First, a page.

First Review of Samsung Galaxy Gear: New 'smartwatch' does just enough to set trend
The Samsung Galaxy Gear smart watch does just about enough to set a trend – and just about looks good enough too.
As soon as smartphones arrived in a serious way, I stopped wearing a watch. My phone could tell me the time, or the clock in the bottom right hand corner of the computer screen could do the same. There was little need for a watch. It wasn’t smart enough.
Fast forward to 2013 and Samsung wants to convince every user of a smartphone that they need a matching watch. And they know that smart bands such as Nike+ Fuelband or different bits of wearable technology such as Fitbit and Fitbug are already persuading even those who don’t wear a watch that they can benefit from wearing something – counting steps or calories and even monitoring and improving how you sleep.
The Galaxy Gear is not a revolution – it’s a simple, external screen for showing you what your phone’s doing, with a little camera attached and an option to count steps too. But it’s also arrived at a happy moment – fashion allows larger watches, technology makes what it needs to do just about small enough to fit in a neatly designed package.
And this is a premium product – its high quality design makes it solid and conspicuous but not too embarrassing, especially as you can choose from a range of colours. And it means you do know whether it’s worth getting your phone out of your pocket. It makes it easier to change the track on your phone, and it makes taking a quick photo fairly easy too.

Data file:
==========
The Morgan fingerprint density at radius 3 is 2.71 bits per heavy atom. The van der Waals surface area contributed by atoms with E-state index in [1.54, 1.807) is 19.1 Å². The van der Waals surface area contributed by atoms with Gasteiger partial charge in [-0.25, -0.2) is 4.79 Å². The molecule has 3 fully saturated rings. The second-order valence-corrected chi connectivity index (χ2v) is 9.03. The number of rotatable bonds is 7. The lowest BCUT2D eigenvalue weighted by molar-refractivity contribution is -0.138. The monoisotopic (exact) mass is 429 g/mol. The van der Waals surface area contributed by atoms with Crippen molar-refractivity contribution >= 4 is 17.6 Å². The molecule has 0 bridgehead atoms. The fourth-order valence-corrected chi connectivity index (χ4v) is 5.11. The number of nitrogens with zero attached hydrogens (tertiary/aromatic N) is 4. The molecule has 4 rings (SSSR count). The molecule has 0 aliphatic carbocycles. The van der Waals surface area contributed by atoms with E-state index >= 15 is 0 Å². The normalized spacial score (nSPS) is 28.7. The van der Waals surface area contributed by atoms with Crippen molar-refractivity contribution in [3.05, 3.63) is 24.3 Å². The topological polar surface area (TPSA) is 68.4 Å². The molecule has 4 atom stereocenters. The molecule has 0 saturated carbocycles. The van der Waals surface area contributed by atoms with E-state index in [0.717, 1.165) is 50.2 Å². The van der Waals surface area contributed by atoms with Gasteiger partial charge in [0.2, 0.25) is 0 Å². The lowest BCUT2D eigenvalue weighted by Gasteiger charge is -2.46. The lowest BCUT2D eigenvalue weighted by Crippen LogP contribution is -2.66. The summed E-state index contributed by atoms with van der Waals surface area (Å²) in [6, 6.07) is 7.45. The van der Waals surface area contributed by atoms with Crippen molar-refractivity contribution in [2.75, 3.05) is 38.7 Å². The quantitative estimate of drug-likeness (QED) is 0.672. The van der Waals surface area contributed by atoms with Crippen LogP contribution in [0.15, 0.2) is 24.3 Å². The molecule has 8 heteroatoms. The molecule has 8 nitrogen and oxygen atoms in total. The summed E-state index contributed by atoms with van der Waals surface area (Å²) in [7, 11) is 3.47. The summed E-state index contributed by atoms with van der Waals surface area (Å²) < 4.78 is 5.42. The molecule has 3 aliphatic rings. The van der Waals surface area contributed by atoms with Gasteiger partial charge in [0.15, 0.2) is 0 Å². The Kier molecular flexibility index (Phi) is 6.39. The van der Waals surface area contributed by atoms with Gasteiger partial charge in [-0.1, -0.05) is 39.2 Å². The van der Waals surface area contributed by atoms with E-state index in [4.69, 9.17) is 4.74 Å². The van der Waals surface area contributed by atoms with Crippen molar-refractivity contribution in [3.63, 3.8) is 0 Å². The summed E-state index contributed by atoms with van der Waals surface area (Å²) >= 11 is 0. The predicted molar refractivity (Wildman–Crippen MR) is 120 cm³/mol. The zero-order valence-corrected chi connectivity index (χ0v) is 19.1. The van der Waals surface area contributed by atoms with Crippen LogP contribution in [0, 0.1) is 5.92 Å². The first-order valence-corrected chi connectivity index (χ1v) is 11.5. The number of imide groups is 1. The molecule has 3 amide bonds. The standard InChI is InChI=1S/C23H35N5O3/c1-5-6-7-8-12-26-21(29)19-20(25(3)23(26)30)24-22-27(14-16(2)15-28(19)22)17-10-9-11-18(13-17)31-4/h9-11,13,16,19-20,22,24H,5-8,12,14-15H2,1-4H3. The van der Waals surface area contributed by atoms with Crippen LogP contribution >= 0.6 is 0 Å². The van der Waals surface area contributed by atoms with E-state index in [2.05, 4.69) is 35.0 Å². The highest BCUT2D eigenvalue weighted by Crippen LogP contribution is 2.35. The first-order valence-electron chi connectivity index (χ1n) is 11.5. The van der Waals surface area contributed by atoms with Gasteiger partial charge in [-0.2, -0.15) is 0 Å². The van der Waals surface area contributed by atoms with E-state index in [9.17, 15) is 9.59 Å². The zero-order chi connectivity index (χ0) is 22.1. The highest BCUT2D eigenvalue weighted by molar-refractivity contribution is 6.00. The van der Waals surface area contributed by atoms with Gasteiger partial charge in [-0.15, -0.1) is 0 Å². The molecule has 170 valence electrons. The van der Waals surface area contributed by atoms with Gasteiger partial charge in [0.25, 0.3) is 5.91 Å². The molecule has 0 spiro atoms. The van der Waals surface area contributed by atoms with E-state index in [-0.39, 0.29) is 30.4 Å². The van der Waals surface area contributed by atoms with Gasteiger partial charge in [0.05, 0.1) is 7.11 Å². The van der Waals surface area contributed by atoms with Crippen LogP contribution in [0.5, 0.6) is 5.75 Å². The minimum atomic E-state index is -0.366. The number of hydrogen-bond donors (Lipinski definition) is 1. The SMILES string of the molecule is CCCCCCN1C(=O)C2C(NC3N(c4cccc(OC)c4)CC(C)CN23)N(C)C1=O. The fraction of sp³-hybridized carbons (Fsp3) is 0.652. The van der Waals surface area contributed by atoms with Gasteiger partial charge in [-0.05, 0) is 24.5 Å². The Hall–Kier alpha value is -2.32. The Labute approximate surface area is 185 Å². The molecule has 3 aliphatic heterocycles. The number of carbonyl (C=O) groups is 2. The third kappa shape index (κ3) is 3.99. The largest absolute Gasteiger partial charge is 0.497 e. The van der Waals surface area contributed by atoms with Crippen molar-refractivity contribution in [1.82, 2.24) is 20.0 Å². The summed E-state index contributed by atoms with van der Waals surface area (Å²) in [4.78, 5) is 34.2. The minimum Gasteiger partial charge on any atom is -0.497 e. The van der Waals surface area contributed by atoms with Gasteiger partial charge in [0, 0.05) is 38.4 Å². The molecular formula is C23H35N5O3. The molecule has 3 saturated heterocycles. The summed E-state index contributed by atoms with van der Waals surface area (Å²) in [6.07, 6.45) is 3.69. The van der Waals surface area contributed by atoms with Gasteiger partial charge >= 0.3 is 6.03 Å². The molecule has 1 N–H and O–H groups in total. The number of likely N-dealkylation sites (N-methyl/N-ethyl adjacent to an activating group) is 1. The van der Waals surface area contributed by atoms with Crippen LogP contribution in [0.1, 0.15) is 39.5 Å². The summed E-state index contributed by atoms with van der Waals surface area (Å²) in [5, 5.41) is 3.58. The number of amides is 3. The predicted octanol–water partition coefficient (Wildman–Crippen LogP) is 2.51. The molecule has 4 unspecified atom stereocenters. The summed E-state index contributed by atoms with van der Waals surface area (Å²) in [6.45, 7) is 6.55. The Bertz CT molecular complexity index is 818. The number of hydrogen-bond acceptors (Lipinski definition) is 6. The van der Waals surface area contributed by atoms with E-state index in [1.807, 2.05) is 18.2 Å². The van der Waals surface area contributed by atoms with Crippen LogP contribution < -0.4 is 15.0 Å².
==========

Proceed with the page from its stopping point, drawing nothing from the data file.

So I picture myself cycling to work, knowing there’s a message because I can hear my phone vibrating in my bag or feel it in my pocket – the watch tells me whether it’s worth pulling over.
Samsung emphasises the voice recognition capabilities of Gear – I can’t see myself using it any more than I use Siri or Google voice recognition. Engineering the speakers so you can simply talk to your wrist is a gesture I doubt will catch on for the mainstream. But something like it may well as technology evolves.
Of course the Gear will tell you the time. And look decent enough doing it, so long as you remember to charge it. It takes pictures, too, but only at a low resolution. All in all, it’s a useful evolution – better than Sony’s smart watch for instance – because it offers features I can see myself using.
And while it’s a major flaw that the Gear works only with the Note 3 for now, that will change with imminent software upgrades. It’s a start not an end. That 1.63” display is enough for a host of tasks – all of a sudden, getting my phone out of my pocket feels like a hassle. And wearing a watch doesn’t.